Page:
Archlinux on Raspberry Pi: installing xorg and LXDE
After 3 months of using Raspberry Pi my SD Card has broken. I bought new one and decided to install Arch this time. There is disc image with preconfigured system: http://www.raspberrypi.org/downloads. We could of course install it on our own, but I have no special needs, so this package is ideal for me. Let’s download it and write it on SD Card. To do that we need to determine localization of new card. You can use ls /dev/sd* and check what’s new or simply use GParted. In my case it’s /dev/sdb. To write img to disc use program called dd. I did it in that way:
sudo dd if=~/archlinux-hf-2012-09-18.img of=/dev/sdb
If your card is bigger that 2GB you should also resize / partition. You can do it easily with GParted. Just resize it to disk limit. Now we are ready to boot our RPi. Plug the ethernet cable and boot device. I’m doing everything, till the moment of xorg installation, via SSH, without using its video ports. Check device’s IP and connect. It my case it was firstname.lastname@example.org (simply type ssh email@example.com – you need to have openssh installed). First part of that address is the account we want to connect with. That is actually the only account in that system now. Its password is root, so right after connecting, type passwd and type doubly the new one.
After doing that we’ll need to update our system. To do that type:
Now we are ready to install xorg. Type
pacman -S xorg
When it’ll ask about selection, don’t give anything on input, just press enter. After installing xorg, install 3 things more: xorg-xinit (to be able to use startx), xorg-twm and xterm (to test if xorg is running properly). Do it with:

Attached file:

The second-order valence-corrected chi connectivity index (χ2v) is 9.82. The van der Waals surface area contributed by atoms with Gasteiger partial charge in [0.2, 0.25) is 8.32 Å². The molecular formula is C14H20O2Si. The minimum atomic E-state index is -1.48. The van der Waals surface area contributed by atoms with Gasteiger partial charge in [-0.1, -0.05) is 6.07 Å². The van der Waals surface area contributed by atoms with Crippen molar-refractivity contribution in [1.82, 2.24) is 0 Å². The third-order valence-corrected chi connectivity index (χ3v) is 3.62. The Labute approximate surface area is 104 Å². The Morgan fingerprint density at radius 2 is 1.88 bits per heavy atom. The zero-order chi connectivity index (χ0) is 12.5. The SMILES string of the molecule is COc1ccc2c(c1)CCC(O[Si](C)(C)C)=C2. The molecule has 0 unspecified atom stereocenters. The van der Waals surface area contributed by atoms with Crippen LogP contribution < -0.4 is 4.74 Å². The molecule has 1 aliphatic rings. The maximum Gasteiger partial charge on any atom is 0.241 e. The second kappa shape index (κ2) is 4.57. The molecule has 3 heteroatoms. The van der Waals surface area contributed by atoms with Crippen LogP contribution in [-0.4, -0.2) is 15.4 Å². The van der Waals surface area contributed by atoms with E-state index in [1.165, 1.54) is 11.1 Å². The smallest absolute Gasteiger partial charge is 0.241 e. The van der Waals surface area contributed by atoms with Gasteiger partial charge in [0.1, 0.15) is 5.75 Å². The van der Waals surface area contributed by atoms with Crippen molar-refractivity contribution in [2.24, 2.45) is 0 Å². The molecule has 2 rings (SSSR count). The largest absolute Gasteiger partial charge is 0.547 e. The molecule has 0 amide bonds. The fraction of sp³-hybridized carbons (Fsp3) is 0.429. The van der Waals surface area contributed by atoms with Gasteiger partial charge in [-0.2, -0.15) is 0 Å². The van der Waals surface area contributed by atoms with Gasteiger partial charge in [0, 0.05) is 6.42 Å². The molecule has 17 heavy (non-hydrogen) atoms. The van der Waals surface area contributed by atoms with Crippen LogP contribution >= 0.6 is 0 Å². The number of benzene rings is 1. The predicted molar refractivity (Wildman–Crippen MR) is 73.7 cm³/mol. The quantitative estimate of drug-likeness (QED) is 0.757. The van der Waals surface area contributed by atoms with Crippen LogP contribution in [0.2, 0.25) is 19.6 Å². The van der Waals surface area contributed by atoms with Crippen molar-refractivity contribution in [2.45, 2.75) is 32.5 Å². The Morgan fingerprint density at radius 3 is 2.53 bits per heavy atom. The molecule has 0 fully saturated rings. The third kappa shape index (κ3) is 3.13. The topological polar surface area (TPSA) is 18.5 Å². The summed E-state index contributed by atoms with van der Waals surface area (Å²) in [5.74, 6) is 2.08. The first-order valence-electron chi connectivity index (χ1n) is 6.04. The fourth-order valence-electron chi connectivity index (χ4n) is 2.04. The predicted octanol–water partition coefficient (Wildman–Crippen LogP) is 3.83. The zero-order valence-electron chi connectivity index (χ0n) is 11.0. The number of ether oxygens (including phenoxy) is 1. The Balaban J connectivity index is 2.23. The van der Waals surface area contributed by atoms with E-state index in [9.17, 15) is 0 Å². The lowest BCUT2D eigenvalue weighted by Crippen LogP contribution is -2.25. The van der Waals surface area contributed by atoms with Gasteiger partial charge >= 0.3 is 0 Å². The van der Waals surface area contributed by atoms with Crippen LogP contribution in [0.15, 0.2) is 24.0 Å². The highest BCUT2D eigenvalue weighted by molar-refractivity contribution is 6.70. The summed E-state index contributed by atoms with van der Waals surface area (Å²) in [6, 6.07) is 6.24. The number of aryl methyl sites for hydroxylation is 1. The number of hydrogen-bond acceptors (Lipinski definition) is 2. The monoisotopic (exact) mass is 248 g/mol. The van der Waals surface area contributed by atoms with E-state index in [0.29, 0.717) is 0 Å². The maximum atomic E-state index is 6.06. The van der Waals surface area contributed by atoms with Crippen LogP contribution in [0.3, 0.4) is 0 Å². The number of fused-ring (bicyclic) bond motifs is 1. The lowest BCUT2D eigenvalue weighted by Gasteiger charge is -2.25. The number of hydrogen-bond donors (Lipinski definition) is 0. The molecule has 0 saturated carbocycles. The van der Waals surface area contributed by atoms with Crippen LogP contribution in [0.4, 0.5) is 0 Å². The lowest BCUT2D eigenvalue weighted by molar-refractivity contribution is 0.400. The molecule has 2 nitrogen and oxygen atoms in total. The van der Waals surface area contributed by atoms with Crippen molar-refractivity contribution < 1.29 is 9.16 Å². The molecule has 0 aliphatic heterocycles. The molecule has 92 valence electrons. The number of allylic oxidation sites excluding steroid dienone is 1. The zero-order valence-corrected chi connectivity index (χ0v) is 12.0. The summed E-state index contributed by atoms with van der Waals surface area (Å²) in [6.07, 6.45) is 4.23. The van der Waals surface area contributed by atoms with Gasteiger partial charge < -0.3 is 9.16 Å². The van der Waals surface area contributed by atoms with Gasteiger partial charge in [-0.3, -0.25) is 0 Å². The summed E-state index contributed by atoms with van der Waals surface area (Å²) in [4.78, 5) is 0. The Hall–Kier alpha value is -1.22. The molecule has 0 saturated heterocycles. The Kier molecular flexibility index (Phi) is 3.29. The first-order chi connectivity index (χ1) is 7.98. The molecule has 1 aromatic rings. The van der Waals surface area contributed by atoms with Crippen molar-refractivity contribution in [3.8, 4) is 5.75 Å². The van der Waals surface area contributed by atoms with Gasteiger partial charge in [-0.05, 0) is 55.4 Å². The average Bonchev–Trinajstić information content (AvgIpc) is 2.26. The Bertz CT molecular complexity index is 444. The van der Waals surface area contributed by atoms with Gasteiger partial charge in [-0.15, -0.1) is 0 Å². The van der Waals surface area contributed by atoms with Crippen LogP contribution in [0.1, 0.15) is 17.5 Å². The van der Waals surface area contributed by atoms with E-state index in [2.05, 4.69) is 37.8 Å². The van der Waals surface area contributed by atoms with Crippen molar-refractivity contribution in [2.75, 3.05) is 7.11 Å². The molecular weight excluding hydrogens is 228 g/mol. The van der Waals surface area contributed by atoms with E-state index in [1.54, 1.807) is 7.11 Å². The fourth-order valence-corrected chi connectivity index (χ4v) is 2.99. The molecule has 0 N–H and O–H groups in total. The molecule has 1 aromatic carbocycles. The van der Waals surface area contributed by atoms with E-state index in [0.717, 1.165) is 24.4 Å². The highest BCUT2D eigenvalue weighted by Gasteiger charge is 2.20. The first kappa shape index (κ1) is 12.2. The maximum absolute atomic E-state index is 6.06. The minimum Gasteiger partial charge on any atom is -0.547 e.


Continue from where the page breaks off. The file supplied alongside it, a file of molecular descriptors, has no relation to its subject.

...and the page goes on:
pacman -S xorg-xinit xorg-twm xterm
Now you should connect your Raspberry Pi to an video output. When you’ll be ready use that command (not with ssh anymore):
You should see something like this:
To close it, type exit on left terminal or, in case you don’t have your mouse connected, type pkill x on this active by default.
Now it’s time to create a new user. It’s wise not to use root account when using x. To do that use that command (XYZ will be the name of your user):
useradd -m -g users -G wheel,storage,power -s /bin/bash XYZ
Now set password for new user:
No it’s time to install lxde. It’s probably the lightest environment. You can choose alternatively xfce (which I prefer) but it’ll work a bit slower. If you decided to use lxde, type:
pacman -S lxde
When installation is completed, log out (by typing logout) and log on your newly created user.
ls -la | grep .xinitrc
If there’s such file, you need to remove it by typing:
Now we’re going to create a new one. Type:
cat >> .xinitrc
When you’re done, press Ctrl + D. Make sure that your file contains only that line. Now it’s a big moment. Type
and wait for LXDE to start.
That is the most basic way of doing it. Your LXDE screen should look like this right after installation: